My Pregnancy Guide My Preconception My Pregnancy My Motherhood Pregnancy Tools & Stuff Pregnancy Shopping  

Neonatal Care Chesterfield MO

This page provides relevant content and local businesses that can help with your search for information on Neonatal Care. You will find informative articles about Neonatal Care, including "Neonatal Care". Below you will also find local businesses that may provide the products or services you are looking for. Please scroll down to find the local resources in Chesterfield, MO that can help answer your questions about Neonatal Care.

Joan L Rosenbaum, MD
(314) 454-2684
14330 Wainridge Dr
Chesterfield, MO
Specialties
Pediatrics, Neonatal-Perinatal Medicine
Gender
Female
Education
Medical School: U Of Tx Med Sch At Houston, Houston Tx 77225
Graduation Year: 1983

Data Provided By:
Jay Allan Brenner, MD
(314) 569-6153
621 S New Ballas Rd Ste 2016
Saint Louis, MO
Specialties
Pediatrics, Neonatal-Perinatal Medicine
Gender
Male
Education
Medical School: U Of Tx Med Sch At Houston, Houston Tx 77225
Graduation Year: 1983

Data Provided By:
Kenneth Wayne Klesh, MD
(314) 569-6153
Tower B-Ste 2016 621 S New Ballas Rd
Saint Louis, MO
Specialties
Pediatrics, Neonatal-Perinatal Medicine
Gender
Male
Education
Medical School: Northwestern Univ Med Sch, Chicago Il 60611
Graduation Year: 1980

Data Provided By:
Edward H Schwarz, MD
(314) 251-5860
621 S New Ballas Rd Ste 2016
Saint Louis, MO
Specialties
Pediatrics, Neonatal-Perinatal Medicine
Gender
Male
Education
Medical School: Univ Of Ky Coll Of Med, Lexington Ky 40536
Graduation Year: 1976

Data Provided By:
Elizabeth Jung, MD
(314) 569-6153
621 S New Ballas Rd Ste 2016B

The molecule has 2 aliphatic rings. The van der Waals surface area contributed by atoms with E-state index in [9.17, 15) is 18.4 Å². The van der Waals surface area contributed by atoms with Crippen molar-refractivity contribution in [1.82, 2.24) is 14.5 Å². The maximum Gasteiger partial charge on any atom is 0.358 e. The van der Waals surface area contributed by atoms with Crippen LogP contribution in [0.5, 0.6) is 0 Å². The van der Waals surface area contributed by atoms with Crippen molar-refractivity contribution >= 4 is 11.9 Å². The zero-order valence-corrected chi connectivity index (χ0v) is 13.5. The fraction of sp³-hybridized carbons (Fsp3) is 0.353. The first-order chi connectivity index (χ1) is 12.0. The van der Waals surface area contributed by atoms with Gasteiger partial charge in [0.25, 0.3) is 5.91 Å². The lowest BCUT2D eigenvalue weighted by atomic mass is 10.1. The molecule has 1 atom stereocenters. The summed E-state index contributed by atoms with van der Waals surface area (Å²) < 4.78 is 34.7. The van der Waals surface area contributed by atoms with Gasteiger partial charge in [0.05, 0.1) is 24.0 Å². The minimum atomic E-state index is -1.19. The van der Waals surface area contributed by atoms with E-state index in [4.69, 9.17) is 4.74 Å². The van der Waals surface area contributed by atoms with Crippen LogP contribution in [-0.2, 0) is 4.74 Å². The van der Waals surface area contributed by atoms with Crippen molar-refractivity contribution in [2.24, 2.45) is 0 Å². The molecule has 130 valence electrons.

Saint Louis, MO
Specialties
Pediatrics, Neonatal-Perinatal Medicine
Gender
Female
Education
Medical School: Semmelweis Orvostudomanyi Egyetem (Peter Pazmany Univ), Budapest
Graduation Year: 1987
Hospital
Hospital: St Louis Childrens Hosp, Saint Louis, Mo; St Johns Mercy Med Ctr, Saint Louis, Mo
Group Practice: Pediatrix Medical Of Missouri

Data Provided By:
P Aravindaksha Menon, MD
(314) 361-1212
1066 Bristol Manor Dr
Ballwin, MO
Specialties
Pediatrics, Neonatal-Perinatal Medicine
Gender
Male
Education
Medical School: Td Med Coll, Univ Of Kerala, Aleppey, Kerala, India
Graduation Year: 1974

Data Provided By:
William Thomas Chao, MD
615 S New Ballas Rd
Saint Louis, MO
Specialties
Pediatrics, Neonatal-Perinatal Medicine
Gender
Male
Education
Medical School: Univ Of Il Coll Of Med, Chicago Il 60680
Graduation Year: 1979

Data Provided By:
Marvin M Maurer, MD
(314) 569-6153
621 S New Ballas Rd # 2016
Creve Coeur, MO
Specialties
Pediatrics, Neonatal-Perinatal Medicine
Gender
Male
Education
Medical School: Washington Univ Sch Of Med, St Louis Mo 63110
Graduation Year: 1972

Data Provided By:
Marvin M Maurer Jr, MD
621 S New Ballas Rd Ste 2016B
Saint Louis, MO
Specialties
Pediatrics, Neonatal-Perinatal Medicine
Gender
Male
Education
Medical School: Washington Univ Sch Of Med, St Louis Mo 63110
Graduation Year: 1972

Data Provided By:
Mona Yassin, MD
(314) 576-5875
3009 N Ballas Rd
Saint Louis, MO